Revolutionary thoughts on evolutionary growth
What do resistance to malaria and light skin have in common? These two human characteristics, along with many others, developed in the past 10,000 years. Many people believe humans stopped evolving with the rise of culture. However, assistant professor of anthropology John Hawks has another controversial idea: human evolution is accelerating.
The first modern humans originated in Africa 50,000 years ago, says Hawks. About 5,000 years ago culture arose, which brought about changes for early humans, and many think the end of human evolution.
""The idea is that because we are culturally sophisticated we can improve our environment and make us better survivors,"" said Hawks. ""It's true that by cultural means we make some aspects of our existence easier. But we actually make other parts more complicated.""
Hawks completed his undergraduate degree at Kansas State University, and his M.A. and Ph.D. at the University of Michigan. He has been an associate professor in anthropology at UW-Madison since 2002. His work was recently featured in ""Discover Magazine"" and ""The Best American Science Writing 2010.""
Hawks studies genes to determine which in particular have been targets of natural selection. These selective pressures did not vanish when culture arose, he said, they were just different.
Diet is an excellent example of this. When humans became farmers, they altered the land, creating new homes for mosquitoes carrying malaria. Early humans had to adapt to that new selective pressure.
""Malaria resistance genes evolved in Africa in the past 5,000-10,000 years because malaria started to become a real problem when people became agriculturalists,"" said Hawks. ""So you have that correlation with the way history unfolded and the environment.""
Human evolution is a controversial topic because many experts believe it stopped with the emergence of modern humans.
According to ""The Best American Science Writing 2010,"" Leda Cosmides and John Tooby, founders of evolutionary psychology, believe the human brain has barely changed in 50,000 years.
Hawks demonstrates this rapid acceleration by pointing to how far humans have come since they first arose in Africa. He does this by studying the genes of an extinct group of people, the Neanderthals.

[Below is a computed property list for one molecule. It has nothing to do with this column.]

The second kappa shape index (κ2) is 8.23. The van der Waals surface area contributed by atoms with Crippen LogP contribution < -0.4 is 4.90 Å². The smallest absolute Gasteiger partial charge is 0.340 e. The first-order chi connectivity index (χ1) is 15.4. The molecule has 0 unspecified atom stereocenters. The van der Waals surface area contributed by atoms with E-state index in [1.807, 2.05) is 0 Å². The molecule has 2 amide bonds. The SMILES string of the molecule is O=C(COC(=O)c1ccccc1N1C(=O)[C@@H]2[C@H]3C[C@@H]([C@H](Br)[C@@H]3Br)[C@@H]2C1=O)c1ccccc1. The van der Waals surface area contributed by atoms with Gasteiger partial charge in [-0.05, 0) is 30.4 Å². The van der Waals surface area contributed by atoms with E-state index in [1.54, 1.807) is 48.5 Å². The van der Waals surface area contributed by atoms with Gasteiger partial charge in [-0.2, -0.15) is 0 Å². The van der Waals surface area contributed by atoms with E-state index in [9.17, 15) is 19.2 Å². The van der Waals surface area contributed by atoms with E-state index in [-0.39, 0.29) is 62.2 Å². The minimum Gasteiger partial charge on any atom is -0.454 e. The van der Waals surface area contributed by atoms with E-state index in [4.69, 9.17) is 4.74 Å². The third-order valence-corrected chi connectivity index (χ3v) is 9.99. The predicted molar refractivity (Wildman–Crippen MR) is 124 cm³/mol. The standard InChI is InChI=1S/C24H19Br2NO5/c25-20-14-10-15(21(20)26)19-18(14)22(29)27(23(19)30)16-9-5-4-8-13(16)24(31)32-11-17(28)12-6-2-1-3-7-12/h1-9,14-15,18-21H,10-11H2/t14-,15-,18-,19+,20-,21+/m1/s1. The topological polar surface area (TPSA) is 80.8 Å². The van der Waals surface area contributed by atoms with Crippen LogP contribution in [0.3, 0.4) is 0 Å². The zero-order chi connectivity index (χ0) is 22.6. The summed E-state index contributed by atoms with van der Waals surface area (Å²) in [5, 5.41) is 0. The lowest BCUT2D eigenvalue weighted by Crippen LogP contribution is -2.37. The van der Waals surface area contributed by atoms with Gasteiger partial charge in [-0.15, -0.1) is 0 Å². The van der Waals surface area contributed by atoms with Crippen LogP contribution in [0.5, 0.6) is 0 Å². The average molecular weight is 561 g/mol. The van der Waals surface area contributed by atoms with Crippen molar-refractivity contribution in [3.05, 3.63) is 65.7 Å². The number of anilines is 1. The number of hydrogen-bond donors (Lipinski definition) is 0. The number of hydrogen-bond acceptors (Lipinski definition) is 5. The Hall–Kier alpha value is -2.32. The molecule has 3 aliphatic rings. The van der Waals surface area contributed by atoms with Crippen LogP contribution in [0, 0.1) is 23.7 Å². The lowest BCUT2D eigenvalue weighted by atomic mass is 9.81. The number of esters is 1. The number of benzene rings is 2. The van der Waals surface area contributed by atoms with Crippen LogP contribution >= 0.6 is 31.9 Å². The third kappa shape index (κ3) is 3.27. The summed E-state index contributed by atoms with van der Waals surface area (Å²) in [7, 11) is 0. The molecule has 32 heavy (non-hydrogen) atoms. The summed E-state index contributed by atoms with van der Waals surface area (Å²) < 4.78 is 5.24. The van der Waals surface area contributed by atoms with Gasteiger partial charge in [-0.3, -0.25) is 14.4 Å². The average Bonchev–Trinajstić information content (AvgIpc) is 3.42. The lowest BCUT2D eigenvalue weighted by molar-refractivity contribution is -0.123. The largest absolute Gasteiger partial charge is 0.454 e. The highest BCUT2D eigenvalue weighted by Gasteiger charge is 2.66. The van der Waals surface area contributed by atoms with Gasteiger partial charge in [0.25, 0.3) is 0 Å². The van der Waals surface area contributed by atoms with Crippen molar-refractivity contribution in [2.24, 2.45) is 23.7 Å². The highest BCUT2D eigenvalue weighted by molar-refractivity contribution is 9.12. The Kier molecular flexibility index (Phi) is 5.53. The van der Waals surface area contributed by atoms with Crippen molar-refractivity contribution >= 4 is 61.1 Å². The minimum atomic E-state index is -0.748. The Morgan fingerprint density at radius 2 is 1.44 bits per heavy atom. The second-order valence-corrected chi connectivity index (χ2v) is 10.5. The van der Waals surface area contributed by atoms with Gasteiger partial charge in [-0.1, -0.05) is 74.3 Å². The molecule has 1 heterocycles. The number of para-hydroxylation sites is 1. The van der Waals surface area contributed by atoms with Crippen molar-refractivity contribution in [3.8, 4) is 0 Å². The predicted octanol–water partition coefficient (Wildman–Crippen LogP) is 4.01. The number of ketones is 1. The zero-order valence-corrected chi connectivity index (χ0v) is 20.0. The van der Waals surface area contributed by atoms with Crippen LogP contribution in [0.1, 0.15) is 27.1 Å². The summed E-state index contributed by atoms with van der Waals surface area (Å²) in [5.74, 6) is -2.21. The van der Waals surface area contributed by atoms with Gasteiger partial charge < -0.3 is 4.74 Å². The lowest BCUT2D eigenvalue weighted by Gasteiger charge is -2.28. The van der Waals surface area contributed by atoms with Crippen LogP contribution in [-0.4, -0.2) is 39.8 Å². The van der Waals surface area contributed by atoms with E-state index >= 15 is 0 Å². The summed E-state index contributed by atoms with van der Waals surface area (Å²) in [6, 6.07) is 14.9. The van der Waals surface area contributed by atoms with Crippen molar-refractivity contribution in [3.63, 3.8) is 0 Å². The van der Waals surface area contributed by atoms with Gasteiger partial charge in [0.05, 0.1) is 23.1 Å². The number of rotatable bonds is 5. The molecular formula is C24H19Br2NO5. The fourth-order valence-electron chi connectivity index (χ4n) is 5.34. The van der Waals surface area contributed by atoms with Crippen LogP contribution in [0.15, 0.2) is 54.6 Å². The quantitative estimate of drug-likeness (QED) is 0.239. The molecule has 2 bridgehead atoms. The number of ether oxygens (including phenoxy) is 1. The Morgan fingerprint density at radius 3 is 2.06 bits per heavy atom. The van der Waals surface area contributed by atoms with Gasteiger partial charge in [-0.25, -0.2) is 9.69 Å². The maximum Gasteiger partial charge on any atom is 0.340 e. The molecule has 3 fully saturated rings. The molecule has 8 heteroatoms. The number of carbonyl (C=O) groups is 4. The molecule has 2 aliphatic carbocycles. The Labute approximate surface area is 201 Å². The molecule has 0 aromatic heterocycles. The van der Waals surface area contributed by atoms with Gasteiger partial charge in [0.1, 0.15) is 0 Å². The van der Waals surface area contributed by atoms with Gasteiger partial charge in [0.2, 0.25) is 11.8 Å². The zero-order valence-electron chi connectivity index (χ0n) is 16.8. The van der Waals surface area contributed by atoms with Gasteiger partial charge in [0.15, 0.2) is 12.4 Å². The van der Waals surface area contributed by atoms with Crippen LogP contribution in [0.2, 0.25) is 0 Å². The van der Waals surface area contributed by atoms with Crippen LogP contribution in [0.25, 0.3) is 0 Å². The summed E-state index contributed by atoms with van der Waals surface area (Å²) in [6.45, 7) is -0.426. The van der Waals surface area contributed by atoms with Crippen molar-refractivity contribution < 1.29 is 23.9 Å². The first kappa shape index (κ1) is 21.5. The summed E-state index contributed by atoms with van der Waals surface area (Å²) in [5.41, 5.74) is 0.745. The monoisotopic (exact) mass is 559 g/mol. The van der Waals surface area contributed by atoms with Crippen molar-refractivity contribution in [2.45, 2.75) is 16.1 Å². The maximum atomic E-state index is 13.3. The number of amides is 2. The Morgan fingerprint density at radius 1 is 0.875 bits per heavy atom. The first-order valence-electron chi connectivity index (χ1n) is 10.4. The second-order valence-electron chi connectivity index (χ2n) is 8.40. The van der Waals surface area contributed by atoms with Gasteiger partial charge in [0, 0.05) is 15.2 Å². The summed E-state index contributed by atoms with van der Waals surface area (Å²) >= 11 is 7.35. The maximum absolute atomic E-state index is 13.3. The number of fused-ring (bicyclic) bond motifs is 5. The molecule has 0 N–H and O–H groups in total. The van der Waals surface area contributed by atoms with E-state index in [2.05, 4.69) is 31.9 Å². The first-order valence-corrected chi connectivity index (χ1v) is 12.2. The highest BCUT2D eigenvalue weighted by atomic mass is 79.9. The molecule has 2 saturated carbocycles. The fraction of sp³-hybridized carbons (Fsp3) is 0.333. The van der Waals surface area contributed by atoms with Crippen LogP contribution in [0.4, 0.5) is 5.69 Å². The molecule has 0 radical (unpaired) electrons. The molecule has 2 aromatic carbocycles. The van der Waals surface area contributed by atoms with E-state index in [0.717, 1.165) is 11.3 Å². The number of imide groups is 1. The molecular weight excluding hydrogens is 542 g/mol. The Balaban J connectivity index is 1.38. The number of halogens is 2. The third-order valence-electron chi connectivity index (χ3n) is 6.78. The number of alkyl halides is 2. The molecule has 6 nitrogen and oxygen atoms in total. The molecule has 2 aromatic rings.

""We have the genetics of an extinct group of people, and we can show that there's not very much that we have that they don't,"" said Hawks. ""The fact that we haven't changed much as a species helps to illustrate that since we have different populations of humans—Europeans, Africans, Australians—we have changed a lot.""
What Hawks is getting at is that different ethnic groups are a direct result of accelerating human evolution. Humans started migrating out of Africa and these different environments selected for different traits, he explained.
One example is skin color. When humans migrated north into Europe they did not receive as much sunlight as they did in Africa. This became a problem since humans need sunlight to make vitamin D, which is essential for bone development. This new selective pressure resulted in lighter skin.
Since cultural differences can be traced back to genetics, many people want to keep these findings quiet rather than run the risk of genetic discrimination. But Hawks counters that this information needs to be public knowledge.
""I think the reason that a lot of people are reluctant to talk about human variation is that if you show that the difference between two people is rooted in their genetics, then you can't alter it,"" he said.
Today, Hawks is looking for genes that have been reoccurring targets for change, such as diet and disease resistance. He believes that if current trends continue, the human population will grow closer genetically, rather than farther apart.
There is no doubt in Hawks' mind that human evolution is accelerating. But why?
""Two reasons,"" he said. ""We're changing our environment faster, and there are more of us. That's all it is.""
For more information about Hawks' research visit his blog at johnhawks.net/weblog.
Subscribe to The Daily Cardinal Newsletter